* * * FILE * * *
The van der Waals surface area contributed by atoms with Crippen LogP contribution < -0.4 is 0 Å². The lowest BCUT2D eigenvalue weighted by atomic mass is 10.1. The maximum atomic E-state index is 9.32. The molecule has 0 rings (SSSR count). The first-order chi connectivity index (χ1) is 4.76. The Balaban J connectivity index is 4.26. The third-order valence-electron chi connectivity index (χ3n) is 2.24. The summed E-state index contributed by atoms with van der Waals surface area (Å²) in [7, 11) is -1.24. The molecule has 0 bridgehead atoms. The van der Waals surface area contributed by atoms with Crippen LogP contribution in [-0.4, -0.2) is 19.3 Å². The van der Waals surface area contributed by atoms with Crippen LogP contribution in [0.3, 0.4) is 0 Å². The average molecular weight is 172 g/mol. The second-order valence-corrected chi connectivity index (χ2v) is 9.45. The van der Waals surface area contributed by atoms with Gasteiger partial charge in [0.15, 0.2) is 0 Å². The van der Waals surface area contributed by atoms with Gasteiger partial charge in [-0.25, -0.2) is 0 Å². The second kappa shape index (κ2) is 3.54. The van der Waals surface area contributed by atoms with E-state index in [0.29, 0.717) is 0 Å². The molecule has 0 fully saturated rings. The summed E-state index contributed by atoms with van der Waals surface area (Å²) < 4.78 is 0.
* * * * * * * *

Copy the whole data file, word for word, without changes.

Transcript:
The van der Waals surface area contributed by atoms with Crippen LogP contribution < -0.4 is 0 Å². The lowest BCUT2D eigenvalue weighted by atomic mass is 10.1. The maximum atomic E-state index is 9.32. The molecule has 0 rings (SSSR count). The first-order chi connectivity index (χ1) is 4.76. The Balaban J connectivity index is 4.26. The third-order valence-electron chi connectivity index (χ3n) is 2.24. The summed E-state index contributed by atoms with van der Waals surface area (Å²) in [7, 11) is -1.24. The molecule has 0 bridgehead atoms. The van der Waals surface area contributed by atoms with Crippen LogP contribution in [-0.4, -0.2) is 19.3 Å². The van der Waals surface area contributed by atoms with Crippen LogP contribution in [0.3, 0.4) is 0 Å². The average molecular weight is 172 g/mol. The second-order valence-corrected chi connectivity index (χ2v) is 9.45. The van der Waals surface area contributed by atoms with Gasteiger partial charge in [0.15, 0.2) is 0 Å². The van der Waals surface area contributed by atoms with Gasteiger partial charge in [-0.25, -0.2) is 0 Å². The second kappa shape index (κ2) is 3.54. The van der Waals surface area contributed by atoms with E-state index in [0.29, 0.717) is 0 Å². The molecule has 0 fully saturated rings. The summed E-state index contributed by atoms with van der Waals surface area (Å²) < 4.78 is 0.